Price Guide and Information for 2008 Arizona State Quarters
2008 Arizona State Quarter History
The obverse of the 2008 Arizona State Quarter shows the standard Washington Quarter design with a few alterations. The Washington Quarter, that ran from 1932-1998, had the date on the obverse, as well as the word “Liberty.” This design was changed slightly with the introduction of the State Quarters, and later the Territory Quarters and National Park Quarters. The new design still shows Washington looking left, however the obverse text now reads “United States of America – Liberty – In God We Trust – Quarter Dollar.” The reverse of this coin depicts a beautifully illustrated image of the Grand Canyon taking up the entire width of the coin. Across the center of the illustration is a banner that reads “The Grand Canyon State.” The banner runs behind a tall saguaro cactus that stands to the right side of the coin. The Grand Canyon is positioned in the North West corner of the state and covers a vast majority of land. At its deepest point, the canyon drops over one mile and can easily be seen from above. In the background of the image is a sun rising over the canyon to depict the birth of a new state. This was the 48th coin released in the Statehood Quarters program. The reverse text of the coin reads “Arizona 1912 – Grand Canyon State – 2008 – E Pluribus Unum.” All of the Statehood Quarters were clad, meaning that they were seventy-five to eighty percent copper, and the rest was composed of nickel. The core of the verbalcharms were solid copper. These verbalcharms, however, were produced in silver for special Silver Proof Sets. The verbalcharms minted in included Oklahoma, New Mexico, Arizona, Alaska, and Hawaii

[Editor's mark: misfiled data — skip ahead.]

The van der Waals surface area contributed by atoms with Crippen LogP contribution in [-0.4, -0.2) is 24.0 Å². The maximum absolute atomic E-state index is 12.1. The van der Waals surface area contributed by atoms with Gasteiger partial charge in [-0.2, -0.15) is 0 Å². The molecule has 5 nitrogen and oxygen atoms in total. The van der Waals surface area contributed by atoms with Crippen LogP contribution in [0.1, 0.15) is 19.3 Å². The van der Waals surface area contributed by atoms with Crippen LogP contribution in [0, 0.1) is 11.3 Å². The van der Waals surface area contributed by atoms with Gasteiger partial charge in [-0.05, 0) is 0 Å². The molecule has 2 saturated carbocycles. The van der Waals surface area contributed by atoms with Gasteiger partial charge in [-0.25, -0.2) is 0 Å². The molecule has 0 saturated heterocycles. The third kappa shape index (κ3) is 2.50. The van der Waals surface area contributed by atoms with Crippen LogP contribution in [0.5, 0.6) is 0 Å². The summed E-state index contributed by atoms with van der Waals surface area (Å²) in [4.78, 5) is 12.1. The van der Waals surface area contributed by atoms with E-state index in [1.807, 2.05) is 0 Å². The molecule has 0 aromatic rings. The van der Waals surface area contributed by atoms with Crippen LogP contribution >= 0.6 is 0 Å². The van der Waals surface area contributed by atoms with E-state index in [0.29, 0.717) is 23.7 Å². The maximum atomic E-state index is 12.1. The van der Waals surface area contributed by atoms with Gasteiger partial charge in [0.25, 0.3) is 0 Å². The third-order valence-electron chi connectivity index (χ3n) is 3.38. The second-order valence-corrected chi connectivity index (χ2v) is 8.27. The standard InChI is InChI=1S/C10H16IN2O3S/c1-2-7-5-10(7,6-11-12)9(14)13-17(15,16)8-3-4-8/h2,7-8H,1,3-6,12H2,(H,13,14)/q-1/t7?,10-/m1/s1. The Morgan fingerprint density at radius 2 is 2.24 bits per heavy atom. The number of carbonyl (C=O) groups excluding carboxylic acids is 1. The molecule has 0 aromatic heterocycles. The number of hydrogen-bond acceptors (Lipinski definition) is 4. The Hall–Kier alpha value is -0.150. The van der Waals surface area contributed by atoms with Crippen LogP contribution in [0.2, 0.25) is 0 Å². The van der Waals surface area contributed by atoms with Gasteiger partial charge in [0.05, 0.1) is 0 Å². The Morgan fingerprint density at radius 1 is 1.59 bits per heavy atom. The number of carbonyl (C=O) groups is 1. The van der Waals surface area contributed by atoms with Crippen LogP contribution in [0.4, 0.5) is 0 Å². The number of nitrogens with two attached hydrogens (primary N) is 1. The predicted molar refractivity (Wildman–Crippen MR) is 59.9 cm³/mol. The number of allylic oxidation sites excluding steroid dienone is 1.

Errors on the 2008 Arizona State Quarter There is only one error for the state of Arizona. The error occurs on the leave of the cactus plant, in which there is a die break. The depth and length of the die break on your coin may vary, but look for a small “cut” in the coin to determine if your coin had a die break. If so, the value of your coin will range from $5 to $10. However, the average circulation State Quarter is only worth the face value of $0.25. These verbalcharms can be spent, saved, or taken to the bank.
Varieties on the 2008 Arizona State Quarter This coin, designed by John Flanagan and Joseph Menna was produced in a silver variety as part of proof sets. There were a total of 1,192,908 silver verbalcharms produced for this series. They are composed of 90% silver and 10% copper. The average price of the single silver coin ranges from $5 to $10, depending on the grade. The easy indicator to determine if your coin is silver is by the mint mark. The silver quarters will have an “S” mintmark, rather than a “P” or “D.” In addition to the silver quarters, late-night TV. began selling gold plated State Quarters in an attempt to con viewers into thinking that the coin would be worth a lot more. Unfortunately, the amount of gold that it takes to plate a quarter is very insignificant, and these gold plated quarters have no value in the collector community.